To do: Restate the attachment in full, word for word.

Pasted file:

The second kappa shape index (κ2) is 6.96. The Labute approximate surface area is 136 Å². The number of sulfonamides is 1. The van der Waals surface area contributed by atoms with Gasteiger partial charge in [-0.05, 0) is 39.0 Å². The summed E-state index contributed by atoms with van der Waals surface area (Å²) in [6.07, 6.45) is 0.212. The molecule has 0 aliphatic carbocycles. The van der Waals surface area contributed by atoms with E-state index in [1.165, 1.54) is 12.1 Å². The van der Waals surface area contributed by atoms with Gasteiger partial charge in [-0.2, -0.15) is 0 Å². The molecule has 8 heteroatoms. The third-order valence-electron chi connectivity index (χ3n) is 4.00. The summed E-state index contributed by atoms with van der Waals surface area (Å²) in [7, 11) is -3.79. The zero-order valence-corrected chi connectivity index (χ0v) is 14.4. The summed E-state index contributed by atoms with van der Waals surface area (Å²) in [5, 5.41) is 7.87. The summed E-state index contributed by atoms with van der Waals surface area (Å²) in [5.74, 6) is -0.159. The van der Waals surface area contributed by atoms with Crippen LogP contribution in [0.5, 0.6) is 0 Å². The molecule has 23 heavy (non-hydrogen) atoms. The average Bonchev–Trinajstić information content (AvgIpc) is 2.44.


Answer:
The second kappa shape index (κ2) is 6.96. The Labute approximate surface area is 136 Å². The number of sulfonamides is 1. The van der Waals surface area contributed by atoms with Gasteiger partial charge in [-0.05, 0) is 39.0 Å². The summed E-state index contributed by atoms with van der Waals surface area (Å²) in [6.07, 6.45) is 0.212. The molecule has 0 aliphatic carbocycles. The van der Waals surface area contributed by atoms with E-state index in [1.165, 1.54) is 12.1 Å². The van der Waals surface area contributed by atoms with Gasteiger partial charge in [-0.2, -0.15) is 0 Å². The molecule has 8 heteroatoms. The third-order valence-electron chi connectivity index (χ3n) is 4.00. The summed E-state index contributed by atoms with van der Waals surface area (Å²) in [7, 11) is -3.79. The zero-order valence-corrected chi connectivity index (χ0v) is 14.4. The summed E-state index contributed by atoms with van der Waals surface area (Å²) in [5, 5.41) is 7.87. The summed E-state index contributed by atoms with van der Waals surface area (Å²) in [5.74, 6) is -0.159. The van der Waals surface area contributed by atoms with Crippen LogP contribution in [0.5, 0.6) is 0 Å². The molecule has 23 heavy (non-hydrogen) atoms. The average Bonchev–Trinajstić information content (AvgIpc) is 2.44.